Nonmuscle-invasive Bladder Cancer
Treatment of nonmuscle-invasive bladder cancers (Ta, Tis, T1) is based on risk stratification. Essentially all patients are initially treated with a transurethral resection (TUR) of the bladder tumor followed by a single immediate instillation of intravesical chemotherapy (mitomycin C is typically used in the United States).[1,2,3,4,5,6,7]
Subsequent therapy after the treatment above is based on risk and typically consists of one of the following:[6,7,8,9]
- Surveillance for relapse or recurrence (typically used for tumors with low risk of recurrence or progression).
- A minimum of 1 year of intravesical treatments with bacillus Calmette-Guérin (BCG) plus surveillance for relapse (typically used for tumors at intermediate or high risk of progression to muscle-invasive disease).
- Additional intravesical chemotherapy (typically used for tumors with a high risk of recurrence but low risk of progression to muscle-invasive disease).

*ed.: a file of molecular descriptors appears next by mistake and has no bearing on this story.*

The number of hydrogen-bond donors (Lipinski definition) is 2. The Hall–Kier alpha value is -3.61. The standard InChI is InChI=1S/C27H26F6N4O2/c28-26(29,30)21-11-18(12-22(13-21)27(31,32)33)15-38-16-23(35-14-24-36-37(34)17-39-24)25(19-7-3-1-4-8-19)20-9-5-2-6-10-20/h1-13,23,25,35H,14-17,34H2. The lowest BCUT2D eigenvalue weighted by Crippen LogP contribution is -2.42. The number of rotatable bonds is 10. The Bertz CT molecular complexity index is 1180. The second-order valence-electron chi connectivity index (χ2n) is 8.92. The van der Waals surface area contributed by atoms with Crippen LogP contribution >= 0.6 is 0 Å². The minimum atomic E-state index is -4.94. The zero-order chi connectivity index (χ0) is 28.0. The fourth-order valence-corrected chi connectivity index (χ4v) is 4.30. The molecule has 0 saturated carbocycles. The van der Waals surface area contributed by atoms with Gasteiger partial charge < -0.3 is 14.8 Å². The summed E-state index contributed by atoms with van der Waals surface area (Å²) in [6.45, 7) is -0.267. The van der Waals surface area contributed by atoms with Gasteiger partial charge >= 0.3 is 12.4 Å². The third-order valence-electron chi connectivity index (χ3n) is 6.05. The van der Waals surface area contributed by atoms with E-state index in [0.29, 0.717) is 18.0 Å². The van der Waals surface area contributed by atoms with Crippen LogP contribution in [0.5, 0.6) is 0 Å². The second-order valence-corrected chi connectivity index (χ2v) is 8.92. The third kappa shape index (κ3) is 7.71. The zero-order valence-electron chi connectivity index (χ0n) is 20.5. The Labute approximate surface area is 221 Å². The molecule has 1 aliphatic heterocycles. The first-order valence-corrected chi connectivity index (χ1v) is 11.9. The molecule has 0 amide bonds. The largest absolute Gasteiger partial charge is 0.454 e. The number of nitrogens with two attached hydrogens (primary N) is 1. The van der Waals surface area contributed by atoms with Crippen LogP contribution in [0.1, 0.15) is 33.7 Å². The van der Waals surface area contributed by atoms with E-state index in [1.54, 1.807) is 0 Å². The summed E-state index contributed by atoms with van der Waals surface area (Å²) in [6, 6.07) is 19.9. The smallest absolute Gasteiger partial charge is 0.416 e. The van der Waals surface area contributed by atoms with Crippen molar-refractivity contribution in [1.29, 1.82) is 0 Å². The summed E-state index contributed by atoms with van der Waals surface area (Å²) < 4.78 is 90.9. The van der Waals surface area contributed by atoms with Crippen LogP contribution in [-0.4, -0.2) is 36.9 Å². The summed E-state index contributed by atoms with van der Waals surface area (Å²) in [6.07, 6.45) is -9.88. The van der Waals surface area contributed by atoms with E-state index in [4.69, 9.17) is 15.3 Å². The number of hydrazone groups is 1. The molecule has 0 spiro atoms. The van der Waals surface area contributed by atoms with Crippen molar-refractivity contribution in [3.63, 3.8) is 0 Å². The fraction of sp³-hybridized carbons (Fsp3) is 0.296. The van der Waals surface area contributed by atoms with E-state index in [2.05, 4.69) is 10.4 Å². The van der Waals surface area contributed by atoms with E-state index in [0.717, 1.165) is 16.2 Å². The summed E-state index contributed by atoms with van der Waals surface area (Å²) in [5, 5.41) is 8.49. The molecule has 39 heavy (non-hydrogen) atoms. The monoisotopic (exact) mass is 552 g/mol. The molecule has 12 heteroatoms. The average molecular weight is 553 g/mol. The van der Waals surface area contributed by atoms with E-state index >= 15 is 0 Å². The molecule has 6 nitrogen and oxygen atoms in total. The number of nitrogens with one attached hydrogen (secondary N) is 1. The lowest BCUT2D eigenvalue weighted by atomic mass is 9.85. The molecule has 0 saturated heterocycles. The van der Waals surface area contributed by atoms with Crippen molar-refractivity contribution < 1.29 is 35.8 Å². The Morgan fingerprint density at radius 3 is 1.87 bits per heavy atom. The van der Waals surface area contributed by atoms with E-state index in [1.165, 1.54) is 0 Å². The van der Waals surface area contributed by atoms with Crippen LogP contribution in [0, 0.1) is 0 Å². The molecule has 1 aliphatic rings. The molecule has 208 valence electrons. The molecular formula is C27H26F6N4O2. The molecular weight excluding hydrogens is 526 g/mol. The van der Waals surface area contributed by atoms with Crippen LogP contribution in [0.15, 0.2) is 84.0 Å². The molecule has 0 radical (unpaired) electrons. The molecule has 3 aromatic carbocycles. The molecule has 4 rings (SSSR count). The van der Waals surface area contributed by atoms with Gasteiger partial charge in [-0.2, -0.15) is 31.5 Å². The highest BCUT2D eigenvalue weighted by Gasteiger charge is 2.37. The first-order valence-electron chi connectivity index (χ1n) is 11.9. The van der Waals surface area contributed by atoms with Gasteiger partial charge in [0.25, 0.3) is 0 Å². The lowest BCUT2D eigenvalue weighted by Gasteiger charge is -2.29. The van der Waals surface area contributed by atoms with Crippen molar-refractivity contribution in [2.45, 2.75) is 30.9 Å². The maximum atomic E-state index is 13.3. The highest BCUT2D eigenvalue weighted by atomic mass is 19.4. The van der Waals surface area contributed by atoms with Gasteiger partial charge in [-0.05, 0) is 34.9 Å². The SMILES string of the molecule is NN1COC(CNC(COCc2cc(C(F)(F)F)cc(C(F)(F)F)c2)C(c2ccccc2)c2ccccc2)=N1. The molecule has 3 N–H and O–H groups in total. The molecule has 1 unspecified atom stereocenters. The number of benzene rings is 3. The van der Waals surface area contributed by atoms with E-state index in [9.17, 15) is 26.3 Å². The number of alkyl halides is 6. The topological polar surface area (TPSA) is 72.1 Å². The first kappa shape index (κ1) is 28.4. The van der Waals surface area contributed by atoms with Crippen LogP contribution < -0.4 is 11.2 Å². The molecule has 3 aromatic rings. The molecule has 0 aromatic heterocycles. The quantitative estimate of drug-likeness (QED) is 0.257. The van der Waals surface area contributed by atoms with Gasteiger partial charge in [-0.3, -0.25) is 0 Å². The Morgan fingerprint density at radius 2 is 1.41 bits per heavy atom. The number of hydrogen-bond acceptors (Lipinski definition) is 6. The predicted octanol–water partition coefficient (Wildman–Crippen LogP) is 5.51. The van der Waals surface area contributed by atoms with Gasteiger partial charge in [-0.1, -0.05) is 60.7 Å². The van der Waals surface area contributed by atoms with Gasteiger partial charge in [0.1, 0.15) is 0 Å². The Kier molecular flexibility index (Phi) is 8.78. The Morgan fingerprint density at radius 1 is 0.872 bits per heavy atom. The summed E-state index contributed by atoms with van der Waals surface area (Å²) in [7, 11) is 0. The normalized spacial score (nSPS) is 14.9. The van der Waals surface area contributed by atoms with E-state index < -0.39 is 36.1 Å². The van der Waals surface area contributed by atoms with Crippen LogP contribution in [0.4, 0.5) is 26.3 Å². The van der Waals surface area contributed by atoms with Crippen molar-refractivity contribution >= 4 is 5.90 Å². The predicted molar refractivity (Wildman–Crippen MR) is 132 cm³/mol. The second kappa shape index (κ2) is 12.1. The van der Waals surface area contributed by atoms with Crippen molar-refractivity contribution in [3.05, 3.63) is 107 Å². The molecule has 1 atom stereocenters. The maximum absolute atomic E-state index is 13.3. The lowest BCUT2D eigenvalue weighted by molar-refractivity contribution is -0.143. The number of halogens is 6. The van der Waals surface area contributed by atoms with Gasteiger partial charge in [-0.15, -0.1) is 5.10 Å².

Muscle-invasive Bladder Cancer
Standard treatment for patients with muscle-invasive bladder cancers whose goal is cure is either neoadjuvant multiagent cisplatin–based chemotherapy followed by radical cystectomy and urinary diversion or radiation therapy with concomitant chemotherapy.[10,11,12,13] Other treatment approaches include the following:
- Radical cystectomy followed by multiagent cisplatin–based chemotherapy.
- Radical cystectomy without perioperative chemotherapy.[14,15,16]
- Radiation therapy without concomitant chemotherapy.
- Partial cystectomy with or without perioperative chemotherapy.
Many patients newly diagnosed with bladder cancer are candidates for participation in clinical trials.
Reconstructive techniques that fashion low-pressure storage reservoirs from the reconfigured small and large bowel eliminate the need for external drainage devices and, in many patients, allow voiding per urethra. These techniques are designed to improve the quality of life for patients who require cystectomy.